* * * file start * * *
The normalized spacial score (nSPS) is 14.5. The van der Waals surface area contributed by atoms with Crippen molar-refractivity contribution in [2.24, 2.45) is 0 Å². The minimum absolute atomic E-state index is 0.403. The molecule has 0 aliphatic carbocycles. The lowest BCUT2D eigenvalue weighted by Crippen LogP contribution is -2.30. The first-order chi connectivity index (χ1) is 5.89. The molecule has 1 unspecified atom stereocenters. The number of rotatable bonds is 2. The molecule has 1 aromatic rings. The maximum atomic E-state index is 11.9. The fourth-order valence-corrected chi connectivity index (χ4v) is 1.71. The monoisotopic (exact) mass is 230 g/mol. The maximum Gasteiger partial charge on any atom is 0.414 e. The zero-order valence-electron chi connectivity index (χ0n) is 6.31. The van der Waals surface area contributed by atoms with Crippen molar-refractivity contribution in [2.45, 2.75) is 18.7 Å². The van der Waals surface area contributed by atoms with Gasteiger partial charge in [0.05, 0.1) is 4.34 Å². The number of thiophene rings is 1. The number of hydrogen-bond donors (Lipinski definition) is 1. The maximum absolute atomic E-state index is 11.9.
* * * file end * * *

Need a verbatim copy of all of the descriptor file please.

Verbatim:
The normalized spacial score (nSPS) is 14.5. The van der Waals surface area contributed by atoms with Crippen molar-refractivity contribution in [2.24, 2.45) is 0 Å². The minimum absolute atomic E-state index is 0.403. The molecule has 0 aliphatic carbocycles. The lowest BCUT2D eigenvalue weighted by Crippen LogP contribution is -2.30. The first-order chi connectivity index (χ1) is 5.89. The molecule has 1 unspecified atom stereocenters. The number of rotatable bonds is 2. The molecule has 1 aromatic rings. The maximum atomic E-state index is 11.9. The fourth-order valence-corrected chi connectivity index (χ4v) is 1.71. The monoisotopic (exact) mass is 230 g/mol. The maximum Gasteiger partial charge on any atom is 0.414 e. The zero-order valence-electron chi connectivity index (χ0n) is 6.31. The van der Waals surface area contributed by atoms with Crippen molar-refractivity contribution in [2.45, 2.75) is 18.7 Å². The van der Waals surface area contributed by atoms with Gasteiger partial charge in [0.05, 0.1) is 4.34 Å². The number of thiophene rings is 1. The number of hydrogen-bond donors (Lipinski definition) is 1. The maximum absolute atomic E-state index is 11.9.